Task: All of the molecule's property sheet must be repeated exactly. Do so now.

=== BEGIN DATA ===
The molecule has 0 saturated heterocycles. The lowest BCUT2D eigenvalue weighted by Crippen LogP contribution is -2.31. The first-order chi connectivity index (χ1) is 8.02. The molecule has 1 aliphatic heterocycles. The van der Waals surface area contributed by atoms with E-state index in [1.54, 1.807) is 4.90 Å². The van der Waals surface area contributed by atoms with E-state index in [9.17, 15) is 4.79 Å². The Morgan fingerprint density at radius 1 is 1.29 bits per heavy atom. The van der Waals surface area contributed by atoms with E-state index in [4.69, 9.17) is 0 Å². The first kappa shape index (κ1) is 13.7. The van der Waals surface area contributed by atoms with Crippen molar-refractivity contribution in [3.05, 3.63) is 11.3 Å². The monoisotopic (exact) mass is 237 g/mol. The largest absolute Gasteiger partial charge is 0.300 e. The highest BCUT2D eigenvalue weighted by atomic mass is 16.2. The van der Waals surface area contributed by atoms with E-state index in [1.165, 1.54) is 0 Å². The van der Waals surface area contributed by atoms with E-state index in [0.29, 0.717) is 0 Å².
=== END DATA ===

The molecule has 0 saturated heterocycles. The lowest BCUT2D eigenvalue weighted by Crippen LogP contribution is -2.31. The first-order chi connectivity index (χ1) is 8.02. The molecule has 1 aliphatic heterocycles. The van der Waals surface area contributed by atoms with E-state index in [1.54, 1.807) is 4.90 Å². The van der Waals surface area contributed by atoms with E-state index in [9.17, 15) is 4.79 Å². The Morgan fingerprint density at radius 1 is 1.29 bits per heavy atom. The van der Waals surface area contributed by atoms with E-state index in [4.69, 9.17) is 0 Å². The first kappa shape index (κ1) is 13.7. The van der Waals surface area contributed by atoms with Crippen molar-refractivity contribution in [3.05, 3.63) is 11.3 Å². The monoisotopic (exact) mass is 237 g/mol. The largest absolute Gasteiger partial charge is 0.300 e. The highest BCUT2D eigenvalue weighted by atomic mass is 16.2. The van der Waals surface area contributed by atoms with E-state index in [1.165, 1.54) is 0 Å². The van der Waals surface area contributed by atoms with E-state index in [0.29, 0.717) is 0 Å².